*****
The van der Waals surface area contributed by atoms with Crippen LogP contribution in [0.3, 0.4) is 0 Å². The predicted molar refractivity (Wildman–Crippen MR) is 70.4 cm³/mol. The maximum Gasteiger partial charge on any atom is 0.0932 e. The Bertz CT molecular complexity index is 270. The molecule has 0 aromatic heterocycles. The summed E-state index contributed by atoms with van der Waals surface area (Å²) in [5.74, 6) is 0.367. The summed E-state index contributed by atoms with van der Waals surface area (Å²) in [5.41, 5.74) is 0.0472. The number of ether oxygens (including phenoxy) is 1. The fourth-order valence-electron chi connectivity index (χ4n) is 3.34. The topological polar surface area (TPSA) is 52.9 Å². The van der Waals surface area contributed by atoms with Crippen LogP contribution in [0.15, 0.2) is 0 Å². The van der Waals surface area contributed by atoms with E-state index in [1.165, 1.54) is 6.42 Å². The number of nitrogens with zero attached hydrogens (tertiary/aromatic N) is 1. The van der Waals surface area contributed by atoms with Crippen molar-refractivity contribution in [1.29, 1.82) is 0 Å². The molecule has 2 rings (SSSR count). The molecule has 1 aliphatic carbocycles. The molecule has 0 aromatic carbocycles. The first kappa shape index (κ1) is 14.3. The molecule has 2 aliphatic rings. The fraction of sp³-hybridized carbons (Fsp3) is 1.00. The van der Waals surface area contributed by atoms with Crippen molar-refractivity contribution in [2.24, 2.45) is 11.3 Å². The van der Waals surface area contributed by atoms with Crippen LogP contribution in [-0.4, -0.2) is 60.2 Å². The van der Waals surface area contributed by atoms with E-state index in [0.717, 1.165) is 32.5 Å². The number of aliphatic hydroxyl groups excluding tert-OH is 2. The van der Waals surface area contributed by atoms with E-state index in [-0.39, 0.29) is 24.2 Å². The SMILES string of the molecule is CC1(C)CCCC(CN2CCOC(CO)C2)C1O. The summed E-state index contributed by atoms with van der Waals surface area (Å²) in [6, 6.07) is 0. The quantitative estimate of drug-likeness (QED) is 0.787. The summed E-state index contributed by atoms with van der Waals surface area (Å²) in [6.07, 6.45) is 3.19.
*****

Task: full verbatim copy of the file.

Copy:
The van der Waals surface area contributed by atoms with Crippen LogP contribution in [0.3, 0.4) is 0 Å². The predicted molar refractivity (Wildman–Crippen MR) is 70.4 cm³/mol. The maximum Gasteiger partial charge on any atom is 0.0932 e. The Bertz CT molecular complexity index is 270. The molecule has 0 aromatic heterocycles. The summed E-state index contributed by atoms with van der Waals surface area (Å²) in [5.74, 6) is 0.367. The summed E-state index contributed by atoms with van der Waals surface area (Å²) in [5.41, 5.74) is 0.0472. The number of ether oxygens (including phenoxy) is 1. The fourth-order valence-electron chi connectivity index (χ4n) is 3.34. The topological polar surface area (TPSA) is 52.9 Å². The van der Waals surface area contributed by atoms with Crippen LogP contribution in [0.15, 0.2) is 0 Å². The van der Waals surface area contributed by atoms with E-state index in [1.165, 1.54) is 6.42 Å². The number of nitrogens with zero attached hydrogens (tertiary/aromatic N) is 1. The van der Waals surface area contributed by atoms with Crippen molar-refractivity contribution in [1.29, 1.82) is 0 Å². The molecule has 2 rings (SSSR count). The molecule has 1 aliphatic carbocycles. The molecule has 0 aromatic carbocycles. The first kappa shape index (κ1) is 14.3. The molecule has 2 aliphatic rings. The fraction of sp³-hybridized carbons (Fsp3) is 1.00. The van der Waals surface area contributed by atoms with Crippen molar-refractivity contribution in [2.24, 2.45) is 11.3 Å². The van der Waals surface area contributed by atoms with Crippen LogP contribution in [-0.4, -0.2) is 60.2 Å². The van der Waals surface area contributed by atoms with E-state index in [0.717, 1.165) is 32.5 Å². The number of aliphatic hydroxyl groups excluding tert-OH is 2. The van der Waals surface area contributed by atoms with E-state index in [-0.39, 0.29) is 24.2 Å². The SMILES string of the molecule is CC1(C)CCCC(CN2CCOC(CO)C2)C1O. The summed E-state index contributed by atoms with van der Waals surface area (Å²) in [6, 6.07) is 0. The quantitative estimate of drug-likeness (QED) is 0.787. The summed E-state index contributed by atoms with van der Waals surface area (Å²) in [6.07, 6.45) is 3.19.